In the first two days of January, the average Briton was already responsible for more carbon dioxide emissions than someone from the Democratic Republic of the Congo would produce in an entire year, according to analysis by the Center for Global Development (CGD).

The study, which highlights the “vast energy inequality” between rich and poor countries, found that each Briton produces 200 times the climate emissions of the average Congolese person, with people in the US producing 585 times as much. By the end of January, the carbon emitted by someone living in the UK will surpass the annual emissions of citizens of 30 low- and middle-income countries, it found.

Euan Ritchie, a policy analyst at CGD Europe, said his work was prompted by the “climate hypocrisy” of western countries, including the UK and the US, that have pledged to stop aid funding to fossil fuel projects in developing states.

“At Cop26 there was lots of hand-wringing by rich countries about the extent to which aid and other development finance should finance fossil fuels in poorer countries,” said Ritchie. “The hypocrisy of this caught my attention.”

“Our analysis shows that in just a few days, the average person in the UK produces more climate emissions than people in many low-income countries do in an entire year. It would be a cruel irony if the countries that have least contributed to this problem won’t be able to have access to energy infrastructure.”

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Chemical pollution has passed safe limit for humanity, say scientists

Study calls for cap on production and release as pollution threatens global ecosystems upon which life depends

Firefighters take part in an emergency drill against winter chemical hazards and accidents in China's Inner Mongolia Autonomous Region.
Firefighters take part in an emergency drill against winter chemical hazards and accidents in China’s Inner Mongolia Autonomous Region. Photograph: Xinhua/Rex/Shutterstock

The cocktail of chemical pollution that pervades the planet now threatens the stability of global ecosystems upon which humanity depends, scientists have said.

Plastics are of particularly high concern, they said, along with 350,000 synthetic chemicals including pesticides, industrial compounds and antibiotics. Plastic pollution is now found from the summit of Mount Everest to the deepest oceans, and some toxic chemicals, such as PCBs, are long-lasting and widespread.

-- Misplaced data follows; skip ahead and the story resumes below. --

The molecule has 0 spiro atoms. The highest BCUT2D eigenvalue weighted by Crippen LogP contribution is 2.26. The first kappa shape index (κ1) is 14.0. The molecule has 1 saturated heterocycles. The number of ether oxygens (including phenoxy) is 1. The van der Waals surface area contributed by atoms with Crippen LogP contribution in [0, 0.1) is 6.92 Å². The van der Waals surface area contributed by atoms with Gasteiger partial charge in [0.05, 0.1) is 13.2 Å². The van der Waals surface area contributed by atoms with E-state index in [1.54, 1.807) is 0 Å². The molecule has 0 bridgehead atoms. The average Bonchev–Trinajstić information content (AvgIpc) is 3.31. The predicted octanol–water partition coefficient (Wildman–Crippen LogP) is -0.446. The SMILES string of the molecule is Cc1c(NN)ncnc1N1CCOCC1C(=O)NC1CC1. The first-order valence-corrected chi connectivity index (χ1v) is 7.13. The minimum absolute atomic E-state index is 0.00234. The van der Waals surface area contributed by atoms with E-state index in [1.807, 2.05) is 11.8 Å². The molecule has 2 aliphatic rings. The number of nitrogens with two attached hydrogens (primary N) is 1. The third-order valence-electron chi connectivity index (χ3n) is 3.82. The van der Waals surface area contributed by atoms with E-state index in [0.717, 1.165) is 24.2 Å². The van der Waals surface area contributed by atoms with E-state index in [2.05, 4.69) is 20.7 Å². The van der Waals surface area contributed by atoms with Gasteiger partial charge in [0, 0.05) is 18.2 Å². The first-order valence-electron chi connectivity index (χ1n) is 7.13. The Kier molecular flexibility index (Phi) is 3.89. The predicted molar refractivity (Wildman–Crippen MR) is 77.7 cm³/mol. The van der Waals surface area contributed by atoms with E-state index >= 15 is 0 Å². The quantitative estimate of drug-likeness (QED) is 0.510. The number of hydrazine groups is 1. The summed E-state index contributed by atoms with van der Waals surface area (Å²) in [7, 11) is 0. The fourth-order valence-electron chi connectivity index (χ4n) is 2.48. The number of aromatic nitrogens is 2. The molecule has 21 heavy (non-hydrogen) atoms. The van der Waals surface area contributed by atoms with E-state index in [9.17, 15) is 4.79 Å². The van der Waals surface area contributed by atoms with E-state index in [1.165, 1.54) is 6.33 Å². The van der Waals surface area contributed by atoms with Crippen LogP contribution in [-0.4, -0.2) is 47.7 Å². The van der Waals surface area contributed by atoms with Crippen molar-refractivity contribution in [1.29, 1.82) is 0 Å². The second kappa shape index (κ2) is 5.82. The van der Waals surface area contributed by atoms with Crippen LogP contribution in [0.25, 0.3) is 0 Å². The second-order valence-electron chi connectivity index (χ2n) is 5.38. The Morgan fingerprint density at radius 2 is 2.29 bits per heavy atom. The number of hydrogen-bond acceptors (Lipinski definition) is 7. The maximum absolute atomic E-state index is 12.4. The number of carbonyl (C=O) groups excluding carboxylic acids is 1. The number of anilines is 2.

The study concludes that chemical pollution has crossed a “planetary boundary”, the point at which human-made changes to the Earth push it outside the stable environment of the last 10,000 years.

Chemical pollution threatens Earth’s systems by damaging the biological and physical processes that underpin all life. For example, pesticides wipe out many non-target insects, which are fundamental to all ecosystems and, therefore, to the provision of clean air, water and food.

“There has been a fiftyfold increase in the production of chemicals since 1950 and this is projected to triple again by 2050,” said Patricia Villarrubia-Gómez, a PhD candidate and research assistant at the Stockholm Resilience Centre (SRC) who was part of the study team. “The pace that societies are producing and releasing new chemicals into the environment is not consistent with staying within a safe operating space for humanity.”

Dr Sarah Cornell, an associate professor and principal researcher at SRC, said: “For a long time, people have known that chemical pollution is a bad thing. But they haven’t been thinking about it at the global level. This work brings chemical pollution, especially plastics, into the story of how people are changing the planet.”

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Hottest ocean temperatures in history recorded last year

Ocean heating driven by human-caused climate crisis, scientists say, in sixth consecutive year record has been broken

An oil platform stands offshore as cargo shipping container ships wait in the Pacific Ocean to enter the port of Los Angeles.
An oil platform stands offshore as cargo shipping container ships wait in the Pacific Ocean to enter the port of Los Angeles. Photograph: Patrick T Fallon/AFP/Getty Images

The world’s oceans have been set to simmer, and the heat is being cranked up. Last year saw the hottest ocean temperatures in recorded history, the sixth consecutive year that this record has been broken, according to new research.

The heating up of our oceans is being primarily driven by the human-caused climate crisis, scientists say, and represents a starkly simple indicator of global heating. While the atmosphere’s temperature is also trending sharply upwards, individual years are less likely to be record-breakers compared with the warming of the oceans.

A firefighter sprays water as a house burns in the Dixie fire in the Indian Falls area of Plumas County, California.